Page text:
Vocational Rehabilitation and Workers’ Compensation
As defined by the Maryland Workers’ Compensation Commission, vocational rehabilitation (often referred to as “voc rehab”) is a state benefit for covered employees who are disabled as a result of their employment. This benefit provides various services to help these employees return to their previous employment status, or to a position substantially similar to that prior to their injury.
Vocational Rehabilitation Services are expressly defined as “professional services reasonably necessary during or after or both during and after medical treatment to enable a disabled, covered employee, as soon as practical, to secure suitable gainful employment.” Md. Code Ann., Lab & Empl. §9-670. Such “suitable gainful employment” includes any employment that an injured worker (injured either by occupational disease or accidental injury) can engage in that will restore him/herself to the “level of support” he/she had at the time of such occupational disease or accidental injury. The financial responsibility for vocational rehabilitation, and in certain cases for compensation, falls on the employer or its insurer. Md. Code Ann., Lab & Empl. §9-674 (a), (b). The idea is that the injured worker is not to be held responsible for the brunt of their recovery.
In Maryland, there are both public and private options for vocational rehabilitation services providers. One of the most recognized public providers is through the Department of Education, Division of Rehabilitation Services. DORS, as it is commonly referred to, provides a range of services for all types of injuries and disabilities including blindness, mental illness, and deafness. The mission of DORS is “to provide leadership and support promoting the employment, economic self-sufficiency and independence of individuals with disabilities.”
To determine the appropriate vocational rehabilitation services for an injured worker, the Commission conducts a vocational assessment and looks at medical, educational, social, economic, and legal factors of that worker’s life. Md. Code Ann., Lab & Empl. §9-670 (d)(1). Various types of vocational services include coordination of medical services, vocational counseling, assessment, evaluation, job development and/or placement, vocational rehabilitation training, plan monitoring, plan development. Md. Code Ann., Lab & Empl. §9-670 (e)(2)(i-ix). The Workers’ Compensation Commission is responsible for referring a qualified employee to a vocational rehabilitation provider (either public or private). Md. Code Ann., Lab & Empl. §9-673 (a)(1).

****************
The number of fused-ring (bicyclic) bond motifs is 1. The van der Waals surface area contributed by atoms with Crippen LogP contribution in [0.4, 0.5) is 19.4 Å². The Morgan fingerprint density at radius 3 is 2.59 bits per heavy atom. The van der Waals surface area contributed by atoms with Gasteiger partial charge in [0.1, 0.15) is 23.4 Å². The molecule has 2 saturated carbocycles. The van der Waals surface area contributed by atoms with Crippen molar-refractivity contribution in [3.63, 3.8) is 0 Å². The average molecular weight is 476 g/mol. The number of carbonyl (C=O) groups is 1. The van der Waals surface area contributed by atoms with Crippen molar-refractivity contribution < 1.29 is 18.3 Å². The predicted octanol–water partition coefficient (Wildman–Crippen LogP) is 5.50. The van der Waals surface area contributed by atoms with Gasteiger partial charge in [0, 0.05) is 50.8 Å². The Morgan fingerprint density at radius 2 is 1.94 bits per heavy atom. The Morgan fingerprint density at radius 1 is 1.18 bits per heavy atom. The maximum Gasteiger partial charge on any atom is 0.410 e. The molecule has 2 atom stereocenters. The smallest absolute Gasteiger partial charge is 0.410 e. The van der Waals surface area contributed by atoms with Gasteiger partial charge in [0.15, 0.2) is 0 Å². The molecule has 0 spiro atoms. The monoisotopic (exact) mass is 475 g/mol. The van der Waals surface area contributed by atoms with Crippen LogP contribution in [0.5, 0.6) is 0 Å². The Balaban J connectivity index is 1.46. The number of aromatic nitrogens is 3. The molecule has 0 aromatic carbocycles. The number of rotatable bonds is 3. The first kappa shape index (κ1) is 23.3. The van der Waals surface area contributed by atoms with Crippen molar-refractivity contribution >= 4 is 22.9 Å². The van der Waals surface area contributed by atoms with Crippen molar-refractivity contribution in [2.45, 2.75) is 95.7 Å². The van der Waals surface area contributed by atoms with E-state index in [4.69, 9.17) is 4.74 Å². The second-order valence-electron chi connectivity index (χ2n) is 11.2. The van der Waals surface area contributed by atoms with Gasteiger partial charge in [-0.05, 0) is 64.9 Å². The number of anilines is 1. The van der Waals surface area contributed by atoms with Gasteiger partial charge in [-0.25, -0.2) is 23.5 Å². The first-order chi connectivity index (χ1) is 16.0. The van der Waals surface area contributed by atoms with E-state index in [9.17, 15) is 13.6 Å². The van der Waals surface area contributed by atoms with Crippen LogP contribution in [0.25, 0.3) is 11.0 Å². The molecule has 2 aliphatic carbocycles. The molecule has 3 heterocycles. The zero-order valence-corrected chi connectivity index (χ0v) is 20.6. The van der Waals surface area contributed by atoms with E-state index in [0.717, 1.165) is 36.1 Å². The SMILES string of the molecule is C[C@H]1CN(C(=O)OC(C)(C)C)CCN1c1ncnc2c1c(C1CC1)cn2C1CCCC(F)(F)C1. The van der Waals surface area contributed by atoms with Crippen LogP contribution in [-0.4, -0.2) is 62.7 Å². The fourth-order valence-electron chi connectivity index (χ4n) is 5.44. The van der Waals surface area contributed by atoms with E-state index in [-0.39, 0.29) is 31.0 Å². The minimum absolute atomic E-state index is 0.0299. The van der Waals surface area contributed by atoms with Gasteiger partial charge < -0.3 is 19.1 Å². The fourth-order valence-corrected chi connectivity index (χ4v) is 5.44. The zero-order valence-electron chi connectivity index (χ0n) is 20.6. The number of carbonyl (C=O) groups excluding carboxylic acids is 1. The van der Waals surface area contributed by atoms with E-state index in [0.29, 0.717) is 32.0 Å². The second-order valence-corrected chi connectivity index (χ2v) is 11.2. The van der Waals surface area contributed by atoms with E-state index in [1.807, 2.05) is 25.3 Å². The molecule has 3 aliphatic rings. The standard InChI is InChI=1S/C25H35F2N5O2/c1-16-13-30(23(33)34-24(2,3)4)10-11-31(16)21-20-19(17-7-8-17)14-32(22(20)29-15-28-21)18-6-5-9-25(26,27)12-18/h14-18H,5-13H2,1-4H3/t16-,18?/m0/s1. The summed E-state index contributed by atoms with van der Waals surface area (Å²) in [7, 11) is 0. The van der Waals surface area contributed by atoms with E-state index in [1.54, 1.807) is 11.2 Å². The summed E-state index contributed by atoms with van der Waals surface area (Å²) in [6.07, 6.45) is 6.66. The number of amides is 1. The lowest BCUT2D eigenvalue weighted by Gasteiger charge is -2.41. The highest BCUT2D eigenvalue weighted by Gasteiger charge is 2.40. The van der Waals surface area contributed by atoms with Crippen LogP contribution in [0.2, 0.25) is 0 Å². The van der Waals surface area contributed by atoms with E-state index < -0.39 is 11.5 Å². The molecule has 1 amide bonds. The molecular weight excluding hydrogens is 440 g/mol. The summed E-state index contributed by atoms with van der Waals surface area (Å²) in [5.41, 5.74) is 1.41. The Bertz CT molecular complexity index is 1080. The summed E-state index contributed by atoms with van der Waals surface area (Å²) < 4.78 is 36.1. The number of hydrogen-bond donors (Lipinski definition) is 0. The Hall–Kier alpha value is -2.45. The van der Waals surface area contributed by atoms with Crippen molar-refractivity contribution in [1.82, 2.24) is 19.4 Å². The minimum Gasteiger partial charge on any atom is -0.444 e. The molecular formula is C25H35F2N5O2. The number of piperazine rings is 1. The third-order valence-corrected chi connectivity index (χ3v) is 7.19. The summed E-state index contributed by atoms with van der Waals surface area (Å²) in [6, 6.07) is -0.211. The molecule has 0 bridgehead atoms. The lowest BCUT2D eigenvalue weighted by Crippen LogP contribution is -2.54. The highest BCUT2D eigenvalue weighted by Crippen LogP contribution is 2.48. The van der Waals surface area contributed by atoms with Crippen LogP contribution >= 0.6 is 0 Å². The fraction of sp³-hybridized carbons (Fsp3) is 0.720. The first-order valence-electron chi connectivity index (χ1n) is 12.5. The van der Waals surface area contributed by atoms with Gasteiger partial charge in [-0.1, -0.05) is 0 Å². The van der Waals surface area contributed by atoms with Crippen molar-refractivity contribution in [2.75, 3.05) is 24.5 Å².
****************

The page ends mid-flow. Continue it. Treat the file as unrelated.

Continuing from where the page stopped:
In devising such a vocational rehabilitation plan, the Commission must take into account past and future factors in determining the services to be rendered to the covered employee. Past factors and circumstances include earnings, interests, and qualifications prior to the accident or disablement cause by occupational disease. Future conditions include predictions regarding the job market and the employee’s future earning capacity. The Commission’s plan must give the injured worker a reasonable chance to regain employment and it must satisfy the state statutory requirements as presented by that Commission. 82 Am. Jur. 2d Workers’ Compensation §396 (2010). There is a preferential hierarchy assigned to various vocational rehabilitation services. The least desirable outcome is to have the injured worker become self-employed. The most desirable outcome, however, is for the injured worker to return to the same job as before the injury or onset of occupational disease. Various other plans in between these two extremes are to either help the injured employee find a new and comparable job with his/her original employer, find another job with an entirely different employer, or training on the job to help the worker ease back into employment. Md. Code Regs. 14.09.05.11 (A)(3)(a-g) (2010).
If any objection is made against the proposed vocational rehabilitation plan, the objecting party can request a hearing to bring in new evidence within 15 days after the Commission gives its written notice of the plan. Md. Code Ann., Lab & Empl. §9-673 at (c), (d)(1), (2). Regardless of objections by either party, the Commission has the final determination over the approval of the vocational rehabilitation plan. Md. Code Regs. 14.09.05.11 (C)(5) (2010).
Although vocational rehabilitation services and plans are decided on a case-by-case basis, the common end goal of vocational rehabilitation services is for an injured worker to end up somewhere in the middle of his pre-injury and post-injury earning capacities. 82 Am. Jur. 2d Workers’ Compensation §396 (2010). There are numerous steps in the vocational rehabilitation process to allow for close consideration of the injured worker’s past and present capabilities and finding a suitable position of employment or a similar alternative. The end goal is to restore the injured worker to as close to their independent, pre-injury status as possible.
If you are at the vocational rehab phase of workers’ comp, and you do not have a workers’ compensation attorney, you should get one. As a practical reality, the choice of vocational rehab counselor, the status of the injured worker, and the definition of making an employee whole again are all up for debate. Make sure you have an experienced advocate on your team. Our workers’ compensation calculator does not compute vocational rehab benefits. You may contact us to find a qualified workers’ compensation attorney.